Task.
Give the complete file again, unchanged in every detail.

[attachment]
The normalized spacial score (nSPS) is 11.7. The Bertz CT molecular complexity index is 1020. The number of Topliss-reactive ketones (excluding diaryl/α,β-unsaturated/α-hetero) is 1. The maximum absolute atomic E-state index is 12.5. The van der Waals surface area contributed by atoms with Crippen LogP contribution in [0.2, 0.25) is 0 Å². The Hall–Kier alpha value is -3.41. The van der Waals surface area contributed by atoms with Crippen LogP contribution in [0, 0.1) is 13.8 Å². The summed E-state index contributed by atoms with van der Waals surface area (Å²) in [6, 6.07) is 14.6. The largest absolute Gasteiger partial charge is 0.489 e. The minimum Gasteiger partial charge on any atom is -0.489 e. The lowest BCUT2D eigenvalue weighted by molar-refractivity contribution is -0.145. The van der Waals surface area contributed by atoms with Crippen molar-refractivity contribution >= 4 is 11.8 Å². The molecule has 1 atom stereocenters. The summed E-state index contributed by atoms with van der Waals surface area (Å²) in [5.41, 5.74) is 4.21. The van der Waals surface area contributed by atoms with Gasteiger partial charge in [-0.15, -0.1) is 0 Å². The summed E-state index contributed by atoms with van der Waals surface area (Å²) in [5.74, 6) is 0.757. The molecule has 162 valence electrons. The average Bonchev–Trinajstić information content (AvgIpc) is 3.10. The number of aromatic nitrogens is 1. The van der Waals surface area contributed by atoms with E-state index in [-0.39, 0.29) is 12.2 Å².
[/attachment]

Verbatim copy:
The normalized spacial score (nSPS) is 11.7. The Bertz CT molecular complexity index is 1020. The number of Topliss-reactive ketones (excluding diaryl/α,β-unsaturated/α-hetero) is 1. The maximum absolute atomic E-state index is 12.5. The van der Waals surface area contributed by atoms with Crippen LogP contribution in [0.2, 0.25) is 0 Å². The Hall–Kier alpha value is -3.41. The van der Waals surface area contributed by atoms with Crippen LogP contribution in [0, 0.1) is 13.8 Å². The summed E-state index contributed by atoms with van der Waals surface area (Å²) in [6, 6.07) is 14.6. The largest absolute Gasteiger partial charge is 0.489 e. The minimum Gasteiger partial charge on any atom is -0.489 e. The lowest BCUT2D eigenvalue weighted by molar-refractivity contribution is -0.145. The van der Waals surface area contributed by atoms with Crippen molar-refractivity contribution >= 4 is 11.8 Å². The molecule has 1 atom stereocenters. The summed E-state index contributed by atoms with van der Waals surface area (Å²) in [5.41, 5.74) is 4.21. The van der Waals surface area contributed by atoms with Gasteiger partial charge in [-0.15, -0.1) is 0 Å². The summed E-state index contributed by atoms with van der Waals surface area (Å²) in [5.74, 6) is 0.757. The molecule has 162 valence electrons. The average Bonchev–Trinajstić information content (AvgIpc) is 3.10. The number of aromatic nitrogens is 1. The van der Waals surface area contributed by atoms with E-state index in [-0.39, 0.29) is 12.2 Å².